After 24 years of intensive research, the African Centre of Excellence in Phytomedicine Research Development (ACEPRD) team in the University of Jos, UNIJOS, has discovered anti-snake venom vaccine known as COVIP-Plus.
The Vice-Chancellor of University of Jos, Professor Sebastian Maimako represented by the Director of the Research Centre, Professor John Aguiyi announced the breakthrough on Tuesday at the New Senate Chamber at the Naraguta Campus (Permanent Site) in Jos, the Plateau State capital.
Maimako noted, “An essential approach to tackling snakebite is to prevent or neutralise snake venom on its arrival at human and animal tissue or blood and it requires a prophylactic agent or a vaccine.”
According to him, “At present, such a vaccine against snakebite venom does not exist; COVIP-Plus is an anti-venom vaccine. It is derived from the seed of a plant traditionally used by the Rukuba (Bacche people of Bassa in Plateau State, Nigeria) to prevent snakebite envenoming without any anecdotally reported adverse effects.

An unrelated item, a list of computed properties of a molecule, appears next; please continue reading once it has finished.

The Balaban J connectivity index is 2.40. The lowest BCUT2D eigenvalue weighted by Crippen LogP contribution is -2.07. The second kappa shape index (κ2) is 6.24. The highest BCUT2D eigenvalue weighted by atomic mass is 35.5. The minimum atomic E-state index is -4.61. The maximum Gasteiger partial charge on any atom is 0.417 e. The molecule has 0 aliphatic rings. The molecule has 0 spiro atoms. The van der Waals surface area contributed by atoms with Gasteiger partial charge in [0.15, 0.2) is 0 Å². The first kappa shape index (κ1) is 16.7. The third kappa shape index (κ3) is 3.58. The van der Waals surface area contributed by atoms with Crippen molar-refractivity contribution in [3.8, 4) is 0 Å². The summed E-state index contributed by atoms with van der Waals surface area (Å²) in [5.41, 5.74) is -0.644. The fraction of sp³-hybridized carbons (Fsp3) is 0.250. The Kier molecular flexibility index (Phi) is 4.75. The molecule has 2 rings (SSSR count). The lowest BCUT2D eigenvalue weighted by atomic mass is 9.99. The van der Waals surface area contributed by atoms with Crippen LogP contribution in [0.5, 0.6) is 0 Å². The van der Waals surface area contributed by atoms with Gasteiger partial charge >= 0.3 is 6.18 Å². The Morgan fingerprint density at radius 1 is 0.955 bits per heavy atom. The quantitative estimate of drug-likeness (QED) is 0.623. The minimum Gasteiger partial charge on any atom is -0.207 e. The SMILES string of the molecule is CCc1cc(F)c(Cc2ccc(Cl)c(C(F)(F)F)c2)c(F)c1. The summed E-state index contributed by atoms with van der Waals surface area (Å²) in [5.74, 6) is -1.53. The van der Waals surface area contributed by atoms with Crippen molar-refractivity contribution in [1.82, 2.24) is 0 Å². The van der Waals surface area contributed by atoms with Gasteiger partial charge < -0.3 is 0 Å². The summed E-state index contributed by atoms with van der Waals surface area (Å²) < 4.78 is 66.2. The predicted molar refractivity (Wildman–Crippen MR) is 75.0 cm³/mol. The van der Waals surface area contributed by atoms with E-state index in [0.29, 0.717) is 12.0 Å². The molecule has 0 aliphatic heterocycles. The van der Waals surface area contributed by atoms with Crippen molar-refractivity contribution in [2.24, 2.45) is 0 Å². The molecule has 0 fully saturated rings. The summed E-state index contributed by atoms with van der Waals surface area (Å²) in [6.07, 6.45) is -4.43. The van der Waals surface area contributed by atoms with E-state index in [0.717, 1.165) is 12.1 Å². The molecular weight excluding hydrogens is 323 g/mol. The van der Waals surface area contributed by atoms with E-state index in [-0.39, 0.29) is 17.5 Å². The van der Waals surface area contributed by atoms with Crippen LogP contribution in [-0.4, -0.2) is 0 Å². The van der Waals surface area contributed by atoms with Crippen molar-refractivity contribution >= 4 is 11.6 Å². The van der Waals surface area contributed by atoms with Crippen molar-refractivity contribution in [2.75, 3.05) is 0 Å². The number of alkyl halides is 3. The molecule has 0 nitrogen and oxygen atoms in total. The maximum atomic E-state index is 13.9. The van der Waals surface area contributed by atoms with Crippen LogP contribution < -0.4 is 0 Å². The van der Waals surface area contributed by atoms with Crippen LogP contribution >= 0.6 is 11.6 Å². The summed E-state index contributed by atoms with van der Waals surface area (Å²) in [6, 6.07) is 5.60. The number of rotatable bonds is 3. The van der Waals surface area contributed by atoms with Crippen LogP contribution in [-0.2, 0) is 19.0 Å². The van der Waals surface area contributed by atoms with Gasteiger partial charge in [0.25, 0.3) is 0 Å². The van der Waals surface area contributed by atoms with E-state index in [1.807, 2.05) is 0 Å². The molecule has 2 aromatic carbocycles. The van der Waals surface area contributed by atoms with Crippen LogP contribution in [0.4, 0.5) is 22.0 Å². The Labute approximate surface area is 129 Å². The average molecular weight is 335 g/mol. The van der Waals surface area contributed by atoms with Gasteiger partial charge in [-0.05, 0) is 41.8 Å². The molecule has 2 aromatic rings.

“The vaccine which has already been tested on animals is to undergo the human test in three different phases in meeting with the standard of the World Health Organisation (WHO) in making the product a globally certified and accepted vaccine in the world though capitally extensive.”
He expressed worry on how to make the breakthrough a reality, saying, “I am also worried with the capital-intensiveness in conducting clinical trials of drugs, vaccines and devices. I am made to understand by the Researcher that N200 million is required for the phase-one clinical trials. The phase-two clinical trials will also require close to N400 million and the phase-three will require much more.”